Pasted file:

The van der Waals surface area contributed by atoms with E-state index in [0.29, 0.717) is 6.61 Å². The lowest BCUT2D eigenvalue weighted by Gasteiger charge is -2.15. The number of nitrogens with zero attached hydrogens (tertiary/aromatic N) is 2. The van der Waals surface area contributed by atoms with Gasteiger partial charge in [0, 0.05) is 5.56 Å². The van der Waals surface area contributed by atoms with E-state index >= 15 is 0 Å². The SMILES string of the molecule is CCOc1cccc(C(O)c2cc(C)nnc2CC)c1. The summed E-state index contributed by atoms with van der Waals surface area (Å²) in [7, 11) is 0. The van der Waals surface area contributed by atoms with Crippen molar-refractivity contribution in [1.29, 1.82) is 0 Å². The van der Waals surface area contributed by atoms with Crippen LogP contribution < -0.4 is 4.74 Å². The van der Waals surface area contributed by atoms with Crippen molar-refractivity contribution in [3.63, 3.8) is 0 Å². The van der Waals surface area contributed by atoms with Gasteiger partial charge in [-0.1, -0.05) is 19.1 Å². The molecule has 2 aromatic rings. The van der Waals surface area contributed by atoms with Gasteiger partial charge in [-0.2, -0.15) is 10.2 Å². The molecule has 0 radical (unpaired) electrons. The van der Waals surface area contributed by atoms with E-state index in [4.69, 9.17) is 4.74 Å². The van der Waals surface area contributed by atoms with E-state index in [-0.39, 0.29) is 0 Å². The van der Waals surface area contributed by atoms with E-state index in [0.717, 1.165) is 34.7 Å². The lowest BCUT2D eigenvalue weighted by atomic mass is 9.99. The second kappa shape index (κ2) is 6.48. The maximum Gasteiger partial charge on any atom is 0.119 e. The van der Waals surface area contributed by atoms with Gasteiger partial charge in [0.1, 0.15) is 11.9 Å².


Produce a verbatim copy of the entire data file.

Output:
The van der Waals surface area contributed by atoms with E-state index in [0.29, 0.717) is 6.61 Å². The lowest BCUT2D eigenvalue weighted by Gasteiger charge is -2.15. The number of nitrogens with zero attached hydrogens (tertiary/aromatic N) is 2. The van der Waals surface area contributed by atoms with Gasteiger partial charge in [0, 0.05) is 5.56 Å². The van der Waals surface area contributed by atoms with E-state index >= 15 is 0 Å². The SMILES string of the molecule is CCOc1cccc(C(O)c2cc(C)nnc2CC)c1. The summed E-state index contributed by atoms with van der Waals surface area (Å²) in [7, 11) is 0. The van der Waals surface area contributed by atoms with Crippen molar-refractivity contribution in [1.29, 1.82) is 0 Å². The van der Waals surface area contributed by atoms with Crippen LogP contribution < -0.4 is 4.74 Å². The van der Waals surface area contributed by atoms with Crippen molar-refractivity contribution in [3.63, 3.8) is 0 Å². The van der Waals surface area contributed by atoms with Gasteiger partial charge in [-0.1, -0.05) is 19.1 Å². The molecule has 2 aromatic rings. The van der Waals surface area contributed by atoms with Gasteiger partial charge in [-0.2, -0.15) is 10.2 Å². The molecule has 0 radical (unpaired) electrons. The van der Waals surface area contributed by atoms with E-state index in [4.69, 9.17) is 4.74 Å². The van der Waals surface area contributed by atoms with E-state index in [-0.39, 0.29) is 0 Å². The van der Waals surface area contributed by atoms with E-state index in [0.717, 1.165) is 34.7 Å². The lowest BCUT2D eigenvalue weighted by atomic mass is 9.99. The second kappa shape index (κ2) is 6.48. The maximum Gasteiger partial charge on any atom is 0.119 e. The van der Waals surface area contributed by atoms with Gasteiger partial charge in [0.1, 0.15) is 11.9 Å².